Hark] The girls of Chelmsford sing: They're brilliant at passing exams, but how do Mrs McCabe's league-table toppers chill out at the end of a long, hard term?

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In the last week before the Christmas holiday a second-year class at Chelmsford County High School for Girls in Essex was relaxing with a quiz, a tortuous letter square in which 20 Latin words were concealed. No more than 10 minutes into the lesson a girl at the front announced she had completed her task. 'Oh, are we supposed to say when we've finished?' said another 12-year-old. 'I finished ages ago.'

By every measure, Chelmsford High is the most academically successful state school in the country. Every time the Department of Education's exam league tables are published, for GCSE, A-level and university admissions, there it is at the top. This is the school the Tory press loves, the opted-out, self-governing, selective-entry lesson to us all.

The day she arrived as headmistress at Chelmsford three years ago, Bernice McCabe started to cut items about the school from the papers. It seems from her collection that the gender of the school's pupils combined with its geography is a cocktail that headline writers can't resist. The walls of her office are littered with shrieking double entendres: 'Essex girls come first'; 'Essex girls on top again'; 'It's official: Essex girls have the best p-asses.'

The chance of meeting the air-headed stereotype of Essex gags in the classrooms of Chelmsford, though, is about as high as spotting Julian Clary at a function at 11 Downing Street. Of the 1,000 girls who sit Essex county's 11-plus exam every year hoping for admission to the school, only 93 are selected. With seeding like that it is little wonder the place hums with academic achievement: 98 per cent of the girls attain 11 GCSE A-C passes; 95 per cent go on to university; more than 15 per cent win places at Oxford or Cambridge. Girls come from all over the county to study there; one girl leaves home in London at 6am to arrive on time.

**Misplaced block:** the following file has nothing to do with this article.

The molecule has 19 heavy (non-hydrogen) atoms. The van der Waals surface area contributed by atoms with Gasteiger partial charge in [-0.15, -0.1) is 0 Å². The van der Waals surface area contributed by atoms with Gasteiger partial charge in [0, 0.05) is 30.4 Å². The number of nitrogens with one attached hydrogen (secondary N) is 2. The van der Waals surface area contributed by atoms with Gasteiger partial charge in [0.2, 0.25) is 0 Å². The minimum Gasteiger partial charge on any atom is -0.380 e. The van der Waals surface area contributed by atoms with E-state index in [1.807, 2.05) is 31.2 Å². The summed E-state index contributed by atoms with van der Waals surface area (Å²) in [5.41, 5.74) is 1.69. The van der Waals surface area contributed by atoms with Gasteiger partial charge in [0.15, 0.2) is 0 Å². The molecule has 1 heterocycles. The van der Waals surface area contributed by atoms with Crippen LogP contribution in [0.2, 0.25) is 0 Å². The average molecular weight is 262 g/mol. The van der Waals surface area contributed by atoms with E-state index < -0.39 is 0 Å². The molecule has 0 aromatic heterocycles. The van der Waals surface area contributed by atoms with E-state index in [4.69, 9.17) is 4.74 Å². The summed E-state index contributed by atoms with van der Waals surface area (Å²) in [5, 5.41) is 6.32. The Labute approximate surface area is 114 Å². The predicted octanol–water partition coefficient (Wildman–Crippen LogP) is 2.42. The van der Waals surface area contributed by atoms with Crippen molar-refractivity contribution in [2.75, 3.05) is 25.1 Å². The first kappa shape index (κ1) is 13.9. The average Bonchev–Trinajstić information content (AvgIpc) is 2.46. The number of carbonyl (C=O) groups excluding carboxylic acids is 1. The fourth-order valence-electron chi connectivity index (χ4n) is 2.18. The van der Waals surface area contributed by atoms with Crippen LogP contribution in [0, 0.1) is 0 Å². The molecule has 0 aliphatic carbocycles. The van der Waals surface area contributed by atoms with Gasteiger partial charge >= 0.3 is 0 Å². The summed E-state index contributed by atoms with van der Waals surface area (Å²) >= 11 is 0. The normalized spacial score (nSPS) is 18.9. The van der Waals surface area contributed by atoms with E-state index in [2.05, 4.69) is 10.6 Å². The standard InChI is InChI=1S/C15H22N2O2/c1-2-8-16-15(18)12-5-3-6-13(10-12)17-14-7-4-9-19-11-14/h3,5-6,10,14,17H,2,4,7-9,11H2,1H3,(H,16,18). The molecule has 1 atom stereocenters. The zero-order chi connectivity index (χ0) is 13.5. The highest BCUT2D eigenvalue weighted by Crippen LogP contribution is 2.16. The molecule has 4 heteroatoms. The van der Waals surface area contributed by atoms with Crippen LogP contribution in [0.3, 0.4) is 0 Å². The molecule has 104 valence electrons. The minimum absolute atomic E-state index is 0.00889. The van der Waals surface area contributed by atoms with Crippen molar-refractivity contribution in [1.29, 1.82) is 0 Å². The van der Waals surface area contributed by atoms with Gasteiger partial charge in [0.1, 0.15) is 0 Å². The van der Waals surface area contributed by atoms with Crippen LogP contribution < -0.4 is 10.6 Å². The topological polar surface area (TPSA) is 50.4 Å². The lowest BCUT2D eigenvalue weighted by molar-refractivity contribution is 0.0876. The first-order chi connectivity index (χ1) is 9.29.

Mrs McCabe was significantly less triumphant about all this than her press publicists, however. 'The reason I started collecting the cuttings was to alert the girls to the fact that what they were achieving was of national significance,' she said. 'But I do feel uncomfortable about exam tables because they don't really reflect what's going on here.

'We are, after all, highly selective, you would expect us to do well academically. But so much more goes into the girls' education. I believe there is absolutely no point in having a school that gets good exam results if the pupils are miserable. I want this to be a place where they believe they can have fun.'

At the final assembly of term, as she sat on the platform in the school hall, the ranks of her pupils stretching out before her, Mrs McCabe did not mention the word exam once.

'Morning girls,' she said as she stood up after the school orchestra had performed a note-perfect selection from Phil Spector's Christmas Album. 'Morning Mrs McCabe,' they replied in unison.

The assembly turned out to be a procession of girls going up to shake hands with the headmistress and be cheered by their peers. They came up in their dozens; girls in the lower years in their compulsory uniform of grey skirt, white shirt, blazer and tie; sixth-form girls, who can wear what they like, but in practice adopt a uniform of ankle-length flowery skirts, Doc Martens and hair which needs to be constantly pulled away from the face by running a hand through the fringe while, at the same time, flicking the head backwards.